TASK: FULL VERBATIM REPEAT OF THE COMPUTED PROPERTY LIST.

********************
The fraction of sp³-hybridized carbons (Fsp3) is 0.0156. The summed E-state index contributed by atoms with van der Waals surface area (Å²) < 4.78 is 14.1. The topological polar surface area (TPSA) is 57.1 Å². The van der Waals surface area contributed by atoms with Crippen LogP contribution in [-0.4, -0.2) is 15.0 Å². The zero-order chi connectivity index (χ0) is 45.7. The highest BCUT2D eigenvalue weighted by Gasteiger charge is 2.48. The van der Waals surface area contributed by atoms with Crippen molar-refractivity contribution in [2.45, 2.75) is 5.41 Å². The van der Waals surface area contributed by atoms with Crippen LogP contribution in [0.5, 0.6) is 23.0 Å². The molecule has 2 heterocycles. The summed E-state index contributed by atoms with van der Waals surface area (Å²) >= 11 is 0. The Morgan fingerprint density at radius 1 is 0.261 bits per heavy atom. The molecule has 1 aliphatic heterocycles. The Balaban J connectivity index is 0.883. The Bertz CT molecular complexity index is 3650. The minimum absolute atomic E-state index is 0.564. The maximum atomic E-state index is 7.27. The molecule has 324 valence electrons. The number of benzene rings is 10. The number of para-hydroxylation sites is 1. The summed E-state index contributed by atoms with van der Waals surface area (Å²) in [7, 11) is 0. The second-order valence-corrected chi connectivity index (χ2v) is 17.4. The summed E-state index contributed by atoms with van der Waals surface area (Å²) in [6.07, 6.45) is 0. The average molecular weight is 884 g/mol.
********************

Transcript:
The fraction of sp³-hybridized carbons (Fsp3) is 0.0156. The summed E-state index contributed by atoms with van der Waals surface area (Å²) < 4.78 is 14.1. The topological polar surface area (TPSA) is 57.1 Å². The van der Waals surface area contributed by atoms with Crippen LogP contribution in [-0.4, -0.2) is 15.0 Å². The zero-order chi connectivity index (χ0) is 45.7. The highest BCUT2D eigenvalue weighted by Gasteiger charge is 2.48. The van der Waals surface area contributed by atoms with Crippen molar-refractivity contribution in [2.45, 2.75) is 5.41 Å². The van der Waals surface area contributed by atoms with Crippen LogP contribution in [0.5, 0.6) is 23.0 Å². The molecule has 2 heterocycles. The summed E-state index contributed by atoms with van der Waals surface area (Å²) >= 11 is 0. The Morgan fingerprint density at radius 1 is 0.261 bits per heavy atom. The molecule has 1 aliphatic heterocycles. The Balaban J connectivity index is 0.883. The Bertz CT molecular complexity index is 3650. The minimum absolute atomic E-state index is 0.564. The maximum atomic E-state index is 7.27. The molecule has 324 valence electrons. The number of benzene rings is 10. The number of para-hydroxylation sites is 1. The summed E-state index contributed by atoms with van der Waals surface area (Å²) in [7, 11) is 0. The second-order valence-corrected chi connectivity index (χ2v) is 17.4. The summed E-state index contributed by atoms with van der Waals surface area (Å²) in [6.07, 6.45) is 0. The average molecular weight is 884 g/mol.